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Jaehyoung Bae
What is different adding "I know" or not? I'm watching a TV show now, someone says "I know I slept a lot better knowing doctors smoke." Then, I just wondering about the "I know" at the front of that sentence. What is different between of those? "I know I slept a lot better knowing doctors smoke." and "I slept a lot better knowing doctors smoke."
Sep 24, 2019 1:05 PM
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Answers · 4
I know at the beginning of the sentence is for emphasis or awareness. An example I know I have to study more.
September 24, 2019
"I know" has multiple meanings (as Jennifer has demonstrated). Here, for this statement, Robert has the best answer.
September 24, 2019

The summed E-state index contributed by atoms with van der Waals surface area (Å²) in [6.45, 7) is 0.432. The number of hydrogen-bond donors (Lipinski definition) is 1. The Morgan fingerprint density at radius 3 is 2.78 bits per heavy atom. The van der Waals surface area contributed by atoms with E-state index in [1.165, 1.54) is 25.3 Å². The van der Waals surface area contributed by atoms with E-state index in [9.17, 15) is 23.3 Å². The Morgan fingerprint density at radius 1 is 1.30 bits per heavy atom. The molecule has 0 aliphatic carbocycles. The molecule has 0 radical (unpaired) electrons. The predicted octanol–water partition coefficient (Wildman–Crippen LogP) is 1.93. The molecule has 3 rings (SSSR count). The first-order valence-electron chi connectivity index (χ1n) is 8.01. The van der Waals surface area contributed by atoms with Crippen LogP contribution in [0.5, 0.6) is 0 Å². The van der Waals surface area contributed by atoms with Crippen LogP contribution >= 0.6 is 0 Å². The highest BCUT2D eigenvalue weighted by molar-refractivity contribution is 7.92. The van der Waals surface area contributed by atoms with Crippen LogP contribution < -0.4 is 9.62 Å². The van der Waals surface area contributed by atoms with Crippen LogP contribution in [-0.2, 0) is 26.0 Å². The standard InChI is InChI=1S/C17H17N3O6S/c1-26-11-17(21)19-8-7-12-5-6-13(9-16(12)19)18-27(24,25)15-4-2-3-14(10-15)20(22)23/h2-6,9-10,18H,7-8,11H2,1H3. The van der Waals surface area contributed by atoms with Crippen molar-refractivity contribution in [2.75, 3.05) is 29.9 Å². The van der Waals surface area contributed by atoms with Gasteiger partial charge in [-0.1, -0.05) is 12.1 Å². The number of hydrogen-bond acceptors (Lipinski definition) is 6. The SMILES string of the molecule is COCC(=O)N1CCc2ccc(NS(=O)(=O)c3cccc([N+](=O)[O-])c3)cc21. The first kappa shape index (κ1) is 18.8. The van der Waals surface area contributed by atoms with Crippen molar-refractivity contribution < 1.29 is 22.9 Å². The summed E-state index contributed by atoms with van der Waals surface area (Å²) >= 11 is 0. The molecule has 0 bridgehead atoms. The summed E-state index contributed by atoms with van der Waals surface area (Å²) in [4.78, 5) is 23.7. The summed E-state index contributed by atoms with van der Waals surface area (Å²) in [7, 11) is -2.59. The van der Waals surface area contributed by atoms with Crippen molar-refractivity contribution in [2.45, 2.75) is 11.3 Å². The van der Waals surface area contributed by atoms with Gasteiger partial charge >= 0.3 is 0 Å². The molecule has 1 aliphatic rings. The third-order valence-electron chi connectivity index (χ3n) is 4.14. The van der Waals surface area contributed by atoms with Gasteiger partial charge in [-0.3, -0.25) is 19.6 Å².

The I know at the beginning indicates, that something which was said before is known to the speaker. I can't really tell, what it refers to, because I don't know the context, but let me give you an example: Have you heard? Amber is getting married! I KNOW, and from what I heard, her husband-to-be is rich! Simon has been out of rehab for 5 months. I KNOW, and he is still sober. That takes a lot of courage. Both times I KNOW refers to the sentence before. You can also use I KNOW for a future event or a wish: I KNOW I would sleep a lot better if they finally caught the thief.
September 24, 2019
In the first, you are aware that your sleep was better and why this occurred. In the second you were not aware you just did sleep better.
September 24, 2019
Jaehyoung Bae
Language Skills
English, Korean
Learning Language
English